If your aim is to back up more than one computer, as long as you develop a regimen that does incremental backups, wireless-g should be fine (after the first, complete backup), particularly if you schedule rotating backups so that only one computer goes at a time.

    If, on the other hand, you are simply hosting media files, 54mbps should also be adequate, unless you're doing HD or multiple simultaneous connections.

    Personally, I use a central server which hosts the bulk of my music and videos (I run MythTV on it; the front end runs on all my Macs), and use mt-daapd to make music show up as an iTunes share. The only files not on the central server are iTunes purchases, which I copy onto all of my computers manually, and a scattering of videos not important enough to be catalogued (or those that just don't play on Linux). This server also has a multi-drive RAID array which handles incremental backups of my desktop/notebook computers (two notebooks and one desktop over wireless; two desktops are in hardwired rooms). I stagger the backup start times by an hour for each of the 3 wireless computers to minimize traffic. This setup works exceptionally well for me.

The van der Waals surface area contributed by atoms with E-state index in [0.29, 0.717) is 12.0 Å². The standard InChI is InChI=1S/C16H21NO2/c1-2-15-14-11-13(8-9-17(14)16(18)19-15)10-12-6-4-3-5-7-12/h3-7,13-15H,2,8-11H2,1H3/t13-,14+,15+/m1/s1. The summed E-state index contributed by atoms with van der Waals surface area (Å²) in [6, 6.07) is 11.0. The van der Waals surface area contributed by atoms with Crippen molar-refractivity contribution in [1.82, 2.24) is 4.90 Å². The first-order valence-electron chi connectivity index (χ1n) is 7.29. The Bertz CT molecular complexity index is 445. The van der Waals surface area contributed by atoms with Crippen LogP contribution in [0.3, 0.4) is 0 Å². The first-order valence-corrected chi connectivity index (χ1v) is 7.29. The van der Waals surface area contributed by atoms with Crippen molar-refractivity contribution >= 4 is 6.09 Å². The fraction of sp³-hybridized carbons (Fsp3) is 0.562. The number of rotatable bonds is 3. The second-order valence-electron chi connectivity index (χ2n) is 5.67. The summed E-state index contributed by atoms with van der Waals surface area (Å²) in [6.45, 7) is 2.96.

7. tray thread starter macrumors member

    Nov 25, 2006

    I have considered a network solution.

    Actually, the Airport Extreme router looks like a good solution. It can share printers and hard drives connected to a USB hub that is connected to the single USB2 port on it.

    However, my gripe is, correct me if I am wrong, that unless all the Macs/Windows boxes in my household have wirelss-N, if not, the speed of the network would be downgraded to the lowest wireless standard on the network. That is, if I have an old Powerbook/Thinkpad with wireless-G, the speeds would go back down to 54mbps?

    I have tried transferring files over a wireless network and found it slow and unreliable. Sometimes, transfers would disconnect or stop halfway. From your experience, it seems okay. Hmm, perhaps it is because the computer is set-up solely to be a server? What is it? A tall Windows/Linux tower?

    Also, I do not have a wired network and thus Gigabit Ethernet is not an option to me. Moreover, the Airport Extreme comes with only 10/100, I think, which means it does not support 1000mbps. But on hindsight, from what I have learnt from you, 100 is enough.

    Thanks a lot!
  8. tray thread starter macrumors member

    Nov 25, 2006
  9. matticus008 macrumors 68040


    Jan 16, 2005
    Bay Area, CA
    Help with what?
  10. livingfortoday macrumors 68030

    Nov 17, 2004
    The Msp
    Maybe consolidating the three threads he has in the same forum on the same topic?


    Actually, I should leave that open for future use <sarcasm>
  11. matticus008 macrumors 68040


    Jan 16, 2005
    Bay Area, CA
    I don't know if that's a good idea...does an open sarcasm tag cause every subseqent post on Macrumors to inherit the element until it's closed? That could spell trouble. :p